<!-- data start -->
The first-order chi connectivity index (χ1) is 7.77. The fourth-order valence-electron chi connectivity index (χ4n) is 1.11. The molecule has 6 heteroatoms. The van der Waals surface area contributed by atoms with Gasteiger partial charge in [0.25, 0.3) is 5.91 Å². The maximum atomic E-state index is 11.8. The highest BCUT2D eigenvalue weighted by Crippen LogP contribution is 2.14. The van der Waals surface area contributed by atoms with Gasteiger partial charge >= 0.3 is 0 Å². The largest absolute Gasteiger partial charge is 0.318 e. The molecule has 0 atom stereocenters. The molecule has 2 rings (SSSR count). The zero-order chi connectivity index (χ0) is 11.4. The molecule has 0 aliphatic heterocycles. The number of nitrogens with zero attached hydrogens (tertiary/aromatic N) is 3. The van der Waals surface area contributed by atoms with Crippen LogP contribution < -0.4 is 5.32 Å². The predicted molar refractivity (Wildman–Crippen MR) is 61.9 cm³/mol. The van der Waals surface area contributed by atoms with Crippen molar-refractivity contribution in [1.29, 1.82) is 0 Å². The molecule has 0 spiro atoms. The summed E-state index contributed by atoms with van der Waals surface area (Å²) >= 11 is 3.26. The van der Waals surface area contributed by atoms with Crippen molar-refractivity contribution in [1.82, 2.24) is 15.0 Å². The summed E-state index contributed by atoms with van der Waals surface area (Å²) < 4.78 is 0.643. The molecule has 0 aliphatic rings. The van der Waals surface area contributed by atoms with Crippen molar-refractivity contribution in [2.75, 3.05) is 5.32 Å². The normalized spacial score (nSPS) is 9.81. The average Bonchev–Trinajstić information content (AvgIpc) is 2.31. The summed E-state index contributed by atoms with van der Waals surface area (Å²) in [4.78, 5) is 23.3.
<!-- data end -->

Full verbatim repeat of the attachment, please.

The first-order chi connectivity index (χ1) is 7.77. The fourth-order valence-electron chi connectivity index (χ4n) is 1.11. The molecule has 6 heteroatoms. The van der Waals surface area contributed by atoms with Gasteiger partial charge in [0.25, 0.3) is 5.91 Å². The maximum atomic E-state index is 11.8. The highest BCUT2D eigenvalue weighted by Crippen LogP contribution is 2.14. The van der Waals surface area contributed by atoms with Gasteiger partial charge >= 0.3 is 0 Å². The largest absolute Gasteiger partial charge is 0.318 e. The molecule has 0 atom stereocenters. The molecule has 2 rings (SSSR count). The zero-order chi connectivity index (χ0) is 11.4. The molecule has 0 aliphatic heterocycles. The number of nitrogens with zero attached hydrogens (tertiary/aromatic N) is 3. The van der Waals surface area contributed by atoms with Crippen LogP contribution < -0.4 is 5.32 Å². The predicted molar refractivity (Wildman–Crippen MR) is 61.9 cm³/mol. The van der Waals surface area contributed by atoms with Crippen molar-refractivity contribution in [1.29, 1.82) is 0 Å². The molecule has 0 spiro atoms. The summed E-state index contributed by atoms with van der Waals surface area (Å²) >= 11 is 3.26. The van der Waals surface area contributed by atoms with Crippen molar-refractivity contribution in [1.82, 2.24) is 15.0 Å². The summed E-state index contributed by atoms with van der Waals surface area (Å²) < 4.78 is 0.643. The molecule has 0 aliphatic rings. The van der Waals surface area contributed by atoms with Crippen molar-refractivity contribution in [2.75, 3.05) is 5.32 Å². The normalized spacial score (nSPS) is 9.81. The average Bonchev–Trinajstić information content (AvgIpc) is 2.31. The summed E-state index contributed by atoms with van der Waals surface area (Å²) in [4.78, 5) is 23.3.